Scotland-yard is a small—a very small-tract of land, bounded on one side by the river Thames, on the other by the gardens of Northumberland House: abutting at one end on the bottom of Northumberland-street, at the other on the back of Whitehall-place. When this territory was first accidentally discovered by a country gentleman who lost his way in the Strand, some years ago, the original settlers were found to be a tailor, a publican, two eating-house keepers, and a fruit-pie maker; and it was also found to contain a race of strong and bulky men, who repaired to the wharfs in Scotland-yard regularly every morning, about five or six o’clock, to fill heavy waggons with coal, with which they proceeded to distant places up the country, and supplied the inhabitants with fuel. When they had emptied their waggons, they again returned for a fresh supply; and this trade was continued throughout the year.
As the settlers derived their subsistence from ministering to the wants of these primitive traders, the articles exposed for sale, and the places where they were sold, bore strong outward marks of being expressly adapted to their tastes and wishes. The tailor displayed in his window a Lilliputian pair of leather gaiters, and a diminutive round frock, while each doorpost was appropriately garnished with a model of a coal-sack. The two eating-house keepers exhibited joints of a magnitude, and puddings of a solidity, which coalheavers alone could appreciate; and the fruit-pie maker displayed on his well-scrubbed window-board large white compositions of flour and dripping, ornamented with pink stains, giving rich promise of the fruit within, which made their huge mouths water, as they lingered past.
But the choicest spot in all Scotland-yard was the old public-house in the corner. Here, in a dark wainscoted-room of ancient appearance, cheered by the glow of a mighty fire, and decorated with an enormous clock, whereof the face was white, and the figures black, sat the lusty coalheavers, quaffing large draughts of Barclay’s best, and puffing forth volumes of smoke, which wreathed heavily above their heads, and involved the room in a thick dark cloud. From this apartment might their voices be heard on a winter’s night, penetrating to the very bank of the river, as they shouted out some sturdy chorus, or roared forth the burden of a popular song; dwelling upon the last few words with a strength and length of emphasis which made the very roof tremble above them.
Here, too, would they tell old legends of what the Thames was in ancient times, when the Patent Shot Manufactory wasn’t built, and Waterloo-bridge had never been thought of; and then they would shake their heads with portentous looks, to the deep edification of the rising generation of heavers, who crowded round them, and wondered where all this would end; whereat the tailor would take his pipe solemnly from his mouth, and say, how that he hoped it might end well, but he very much doubted whether it would or not, and couldn’t rightly tell what to make of it—a mysterious expression of opinion, delivered with a semi-prophetic air, which never failed to elicit the fullest concurrence of the assembled company; and so they would go on drinking and wondering till ten o’clock came, and with it the tailor’s wife to fetch him home, when the little party broke up, to meet again in the same room, and say and do precisely the same things, on the following evening at the same hour.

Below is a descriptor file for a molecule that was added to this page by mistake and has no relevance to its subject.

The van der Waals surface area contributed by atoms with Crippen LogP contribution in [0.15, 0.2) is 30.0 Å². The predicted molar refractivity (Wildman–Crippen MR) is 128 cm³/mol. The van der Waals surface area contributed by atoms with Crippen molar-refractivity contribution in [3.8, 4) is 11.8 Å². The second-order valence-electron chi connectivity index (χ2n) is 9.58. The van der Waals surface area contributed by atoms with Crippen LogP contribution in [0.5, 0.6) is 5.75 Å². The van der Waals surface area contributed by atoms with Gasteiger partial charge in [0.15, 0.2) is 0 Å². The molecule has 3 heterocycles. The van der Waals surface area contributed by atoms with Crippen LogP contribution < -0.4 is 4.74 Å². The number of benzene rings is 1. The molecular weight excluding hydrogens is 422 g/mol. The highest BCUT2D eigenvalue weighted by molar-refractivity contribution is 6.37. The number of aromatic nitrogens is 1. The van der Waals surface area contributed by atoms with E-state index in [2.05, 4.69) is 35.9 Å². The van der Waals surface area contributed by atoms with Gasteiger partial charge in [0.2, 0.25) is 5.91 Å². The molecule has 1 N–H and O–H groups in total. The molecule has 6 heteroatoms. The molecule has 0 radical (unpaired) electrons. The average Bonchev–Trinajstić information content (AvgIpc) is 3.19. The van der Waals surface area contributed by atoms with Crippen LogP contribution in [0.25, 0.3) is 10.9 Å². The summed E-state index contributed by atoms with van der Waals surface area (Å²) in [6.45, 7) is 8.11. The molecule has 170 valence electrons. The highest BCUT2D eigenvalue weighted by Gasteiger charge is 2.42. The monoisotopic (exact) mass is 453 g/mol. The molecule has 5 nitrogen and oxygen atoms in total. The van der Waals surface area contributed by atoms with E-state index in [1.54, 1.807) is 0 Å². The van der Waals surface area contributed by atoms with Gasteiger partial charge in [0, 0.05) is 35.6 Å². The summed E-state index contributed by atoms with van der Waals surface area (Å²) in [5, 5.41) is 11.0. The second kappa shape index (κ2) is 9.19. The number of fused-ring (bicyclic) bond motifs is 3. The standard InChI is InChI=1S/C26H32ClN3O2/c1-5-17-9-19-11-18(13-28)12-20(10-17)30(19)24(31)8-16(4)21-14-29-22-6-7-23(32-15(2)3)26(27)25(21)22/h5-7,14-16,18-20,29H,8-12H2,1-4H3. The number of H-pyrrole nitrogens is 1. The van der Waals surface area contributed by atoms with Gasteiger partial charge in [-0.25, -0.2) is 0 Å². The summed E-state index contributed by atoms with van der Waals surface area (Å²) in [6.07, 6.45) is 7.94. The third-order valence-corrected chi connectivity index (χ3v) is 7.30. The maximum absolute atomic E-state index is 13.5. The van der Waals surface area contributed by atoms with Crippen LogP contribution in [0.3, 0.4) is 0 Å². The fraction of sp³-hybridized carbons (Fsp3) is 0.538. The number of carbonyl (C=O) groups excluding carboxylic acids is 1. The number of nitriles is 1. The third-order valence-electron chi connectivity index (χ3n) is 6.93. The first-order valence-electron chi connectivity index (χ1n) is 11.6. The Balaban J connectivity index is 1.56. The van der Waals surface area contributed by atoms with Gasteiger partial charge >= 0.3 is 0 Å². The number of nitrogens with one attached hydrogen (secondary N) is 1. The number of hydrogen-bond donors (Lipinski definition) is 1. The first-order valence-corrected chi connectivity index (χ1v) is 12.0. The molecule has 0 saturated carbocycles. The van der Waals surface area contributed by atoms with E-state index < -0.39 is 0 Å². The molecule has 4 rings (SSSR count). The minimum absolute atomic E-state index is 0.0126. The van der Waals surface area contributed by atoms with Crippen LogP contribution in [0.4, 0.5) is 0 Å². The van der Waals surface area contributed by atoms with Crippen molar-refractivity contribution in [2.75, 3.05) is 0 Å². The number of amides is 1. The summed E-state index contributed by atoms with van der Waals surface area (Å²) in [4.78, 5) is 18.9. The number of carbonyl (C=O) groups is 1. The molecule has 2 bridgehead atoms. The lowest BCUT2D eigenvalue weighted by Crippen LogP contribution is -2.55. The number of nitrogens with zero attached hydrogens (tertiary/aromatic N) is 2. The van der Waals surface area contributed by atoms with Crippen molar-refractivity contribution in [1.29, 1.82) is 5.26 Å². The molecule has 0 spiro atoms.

About this time the barges that came up the river began to bring vague rumours to Scotland-yard of somebody in the city having been heard to say, that the Lord Mayor had threatened in so many words to pull down the old London-bridge, and build up a new one. At first these rumours were disregarded as idle tales, wholly destitute of foundation, for nobody in Scotland-yard doubted that if the Lord Mayor contemplated any such dark design, he would just be clapped up in the Tower for a week or two, and then killed off for high treason.
By degrees, however, the reports grew stronger, and more frequent, and at last a barge, laden with numerous chaldrons of the best Wallsend, brought up the positive intelligence that several of the arches of the old bridge were stopped, and that preparations were actually in progress for constructing the new one. What an excitement was visible in the old tap-room on that memorable night! Each man looked into his neighbour’s face, pale with alarm and astonishment, and read therein an echo of the sentiments which filled his own breast. The oldest heaver present proved to demonstration, that the moment the piers were removed, all the water in the Thames would run clean off, and leave a dry gully in its place. What was to become of the coal-barges—of the trade of Scotland-yard—of the very existence of its population? The tailor shook his head more sagely than usual, and grimly pointing to a knife on the table, bid them wait and see what happened. He said nothing—not he; but if the Lord Mayor didn’t fall a victim to popular indignation, why he would be rather astonished; that was all.